Bucks County Herald

Bridget Wingert: Happy to Be Here

From Great Valley to Peace Valley



Elijah, Ryan and Scott check out the miniature replica of a Lenape Village.

For 43 years, as the Great Valley Nature Center, on property located at Hollow Road and Phoenixville Pike in Charlestown Township, Chester County, provided environmental education programs for children and adults.

In March, about a year after members hear the nature center might close, the nonprofit’s board of directors voted to dissolve the organization. It was left with a converted barn educational building, hiking equipment, canoes and kayaks, artifacts like skulls and bones, preserved animals and an abundance of teaching aids.

So there was a big sale. Everything had to be sold.

Too tempting for Jayne Jones to ignore. After all, she and her husband, Frank, were “ebayers.” They saw an opportunity to buy and sell.

They ended up buying and selling some things but also giving a lot away.

Because Jayne’s sister, Sue Bender, lives in Phoenixville, Jayne knew the nature center well, had taken her children there for camps and classes. Jayne had been there for Easter egg hunts and fundraisers, supporting the group’s endeavors.

There was so much there, Jayne said, “tents, sleeping bags, cooking grills, coolers, yoga mats, Ford vans, the kind of trailers that landscapers use.”

Her sister and son, Bryan, bought kayaks, the rest, the Joneses brought home on the trailers built to hold them.

As luck would have it, the Joneses, who live in Doylestown, also have frequented Peace Valley Nature Center.

Gail Hill, Peace Valley director, explained what happened next. “Jayne Jones stopped by one day bringing with her natural history items – taxidermy specimens and other items of interest to folks such as us. She informed me that Great Valley Nature Center had ceased operation.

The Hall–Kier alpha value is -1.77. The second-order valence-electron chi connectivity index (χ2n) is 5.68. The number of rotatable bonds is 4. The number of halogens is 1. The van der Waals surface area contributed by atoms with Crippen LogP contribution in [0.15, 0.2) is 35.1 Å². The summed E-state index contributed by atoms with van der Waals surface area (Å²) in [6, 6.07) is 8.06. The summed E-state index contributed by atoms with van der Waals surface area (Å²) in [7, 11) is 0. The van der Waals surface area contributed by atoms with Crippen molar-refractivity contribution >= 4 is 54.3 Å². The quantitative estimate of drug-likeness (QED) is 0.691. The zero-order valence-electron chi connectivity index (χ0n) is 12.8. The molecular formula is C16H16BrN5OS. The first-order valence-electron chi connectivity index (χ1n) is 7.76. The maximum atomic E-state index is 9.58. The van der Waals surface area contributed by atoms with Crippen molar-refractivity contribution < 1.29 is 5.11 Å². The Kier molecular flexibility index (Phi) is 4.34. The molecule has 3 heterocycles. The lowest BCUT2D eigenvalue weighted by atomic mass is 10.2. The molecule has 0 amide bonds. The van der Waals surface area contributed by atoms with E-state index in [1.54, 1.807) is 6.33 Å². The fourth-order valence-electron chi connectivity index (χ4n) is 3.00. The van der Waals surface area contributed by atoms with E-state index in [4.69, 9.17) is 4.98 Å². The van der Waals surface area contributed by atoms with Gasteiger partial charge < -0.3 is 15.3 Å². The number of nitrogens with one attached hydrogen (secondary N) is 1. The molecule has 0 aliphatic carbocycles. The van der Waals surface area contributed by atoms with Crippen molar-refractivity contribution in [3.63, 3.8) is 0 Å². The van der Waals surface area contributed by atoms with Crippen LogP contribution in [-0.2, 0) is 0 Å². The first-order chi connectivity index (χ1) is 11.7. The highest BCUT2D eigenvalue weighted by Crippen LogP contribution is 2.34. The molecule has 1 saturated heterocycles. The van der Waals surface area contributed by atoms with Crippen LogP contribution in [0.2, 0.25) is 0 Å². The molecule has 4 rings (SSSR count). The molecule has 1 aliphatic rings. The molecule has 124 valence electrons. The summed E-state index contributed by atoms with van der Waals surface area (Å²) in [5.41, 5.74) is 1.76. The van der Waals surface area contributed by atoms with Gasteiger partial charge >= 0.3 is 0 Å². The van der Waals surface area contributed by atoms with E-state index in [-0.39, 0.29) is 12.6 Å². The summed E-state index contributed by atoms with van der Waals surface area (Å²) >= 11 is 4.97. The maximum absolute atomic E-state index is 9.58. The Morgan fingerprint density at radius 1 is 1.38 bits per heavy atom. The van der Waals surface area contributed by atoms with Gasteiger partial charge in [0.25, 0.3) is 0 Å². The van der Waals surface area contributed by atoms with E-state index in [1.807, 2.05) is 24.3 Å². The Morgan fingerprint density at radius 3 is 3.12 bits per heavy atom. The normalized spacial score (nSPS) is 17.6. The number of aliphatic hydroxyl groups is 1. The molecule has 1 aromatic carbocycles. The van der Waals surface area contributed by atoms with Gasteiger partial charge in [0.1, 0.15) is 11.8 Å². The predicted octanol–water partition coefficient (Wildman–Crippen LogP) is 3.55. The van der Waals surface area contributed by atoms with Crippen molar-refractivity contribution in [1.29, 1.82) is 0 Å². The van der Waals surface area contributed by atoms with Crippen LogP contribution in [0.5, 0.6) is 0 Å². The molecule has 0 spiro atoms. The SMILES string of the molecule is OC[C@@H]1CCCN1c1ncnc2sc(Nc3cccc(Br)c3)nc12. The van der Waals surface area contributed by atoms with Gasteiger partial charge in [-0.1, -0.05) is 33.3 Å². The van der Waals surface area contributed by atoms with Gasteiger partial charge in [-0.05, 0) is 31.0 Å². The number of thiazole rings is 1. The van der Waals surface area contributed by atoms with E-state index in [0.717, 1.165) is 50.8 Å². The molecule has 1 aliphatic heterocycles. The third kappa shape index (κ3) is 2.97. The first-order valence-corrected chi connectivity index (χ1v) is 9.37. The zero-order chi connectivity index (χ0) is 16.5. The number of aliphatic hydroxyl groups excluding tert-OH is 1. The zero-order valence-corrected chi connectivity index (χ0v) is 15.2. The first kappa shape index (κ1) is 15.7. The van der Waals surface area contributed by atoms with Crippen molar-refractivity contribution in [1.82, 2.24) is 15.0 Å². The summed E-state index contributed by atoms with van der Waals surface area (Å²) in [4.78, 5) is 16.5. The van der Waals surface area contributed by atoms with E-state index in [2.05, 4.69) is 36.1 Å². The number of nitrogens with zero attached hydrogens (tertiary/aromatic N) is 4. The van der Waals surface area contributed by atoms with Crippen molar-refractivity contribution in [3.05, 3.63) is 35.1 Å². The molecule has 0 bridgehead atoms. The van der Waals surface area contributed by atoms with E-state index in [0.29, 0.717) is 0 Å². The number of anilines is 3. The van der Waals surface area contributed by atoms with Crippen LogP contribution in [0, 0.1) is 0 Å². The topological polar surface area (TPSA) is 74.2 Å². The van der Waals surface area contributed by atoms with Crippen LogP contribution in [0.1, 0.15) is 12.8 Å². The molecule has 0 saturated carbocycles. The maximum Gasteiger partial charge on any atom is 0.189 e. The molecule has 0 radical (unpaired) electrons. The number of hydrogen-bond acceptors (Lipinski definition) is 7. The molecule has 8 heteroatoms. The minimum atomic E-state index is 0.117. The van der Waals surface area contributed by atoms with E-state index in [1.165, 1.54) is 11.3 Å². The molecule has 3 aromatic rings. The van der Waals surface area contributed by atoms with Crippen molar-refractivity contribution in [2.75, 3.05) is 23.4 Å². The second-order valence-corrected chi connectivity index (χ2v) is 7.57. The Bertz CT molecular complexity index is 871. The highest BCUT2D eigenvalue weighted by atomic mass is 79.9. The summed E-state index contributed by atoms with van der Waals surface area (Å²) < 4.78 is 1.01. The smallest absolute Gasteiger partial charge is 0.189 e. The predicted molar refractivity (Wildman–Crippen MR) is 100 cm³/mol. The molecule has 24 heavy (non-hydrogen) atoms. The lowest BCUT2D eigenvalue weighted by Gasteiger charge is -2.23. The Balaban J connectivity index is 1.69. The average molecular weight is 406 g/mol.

“That is always distressing news when an environmental education facility shuts down. Now more than ever we need everyone to understand the importance of protecting our environment.”

Jayne told Gail that Great Valley was liquidating all its assets, including tubs and tubs of its program materials. “I contacted their board member, Ellen Calvecchio, and arranged to meet her to select items that would be of use to us.”

Gail saw a facility that had once housed many species of animals as well as birds of prey. There were a barn owl and snakes, books about nature and a covered wagon.

“Such a loss to our community,” Gail said. “There was a substantial size replica of a Lenape village, complete with the skeletons of long houses and wigwams.” She retrieved a small replica of a Lenape village that’s now on display at Peace Valley.

“I gathered many items that we are now using to enhance our programs. From corn cob darts to puppets, and all in between. We now have some fantastic skulls to show the size and structure of an alligator, bear and many others” Gail said.

Furs of many different mammals are now part of the Peace Valley collection and there’s a collection of tools and items that would have been used by the Lenape. “We also have a Lenape program; these items fit nicely into our existing classes,” Gail said.

As for the Joneses, they have sold a few things on ebay but there’s a bald eagle on their dining room table. And they bought one of the vans.

“We kept going back there,” Jayne said, never coming home empty-handed.

The future of the Great Valley Nature Center is uncertain.

“A few organizations are working towards a solution for the GVNC property and programs,” the Great Valley website announces. “As we find out details we promise to pass them along to you. Updates will be posted on the GV Nature Conservancy website and sent out via email to those who have registered.”

In reaction to the dissolution, the Great Valley Nature Conservancy, “has come together to imagine and explore ideas for future environmental education programs that could be offered at this historic and preserved natural location.”

The group has approached Charlestown Township and community organizations as possible buyers for the property but no plan has evolved.

Meanwhile, Peace Valley Nature Center is making good use of the unexpected bounty from Great Valley.




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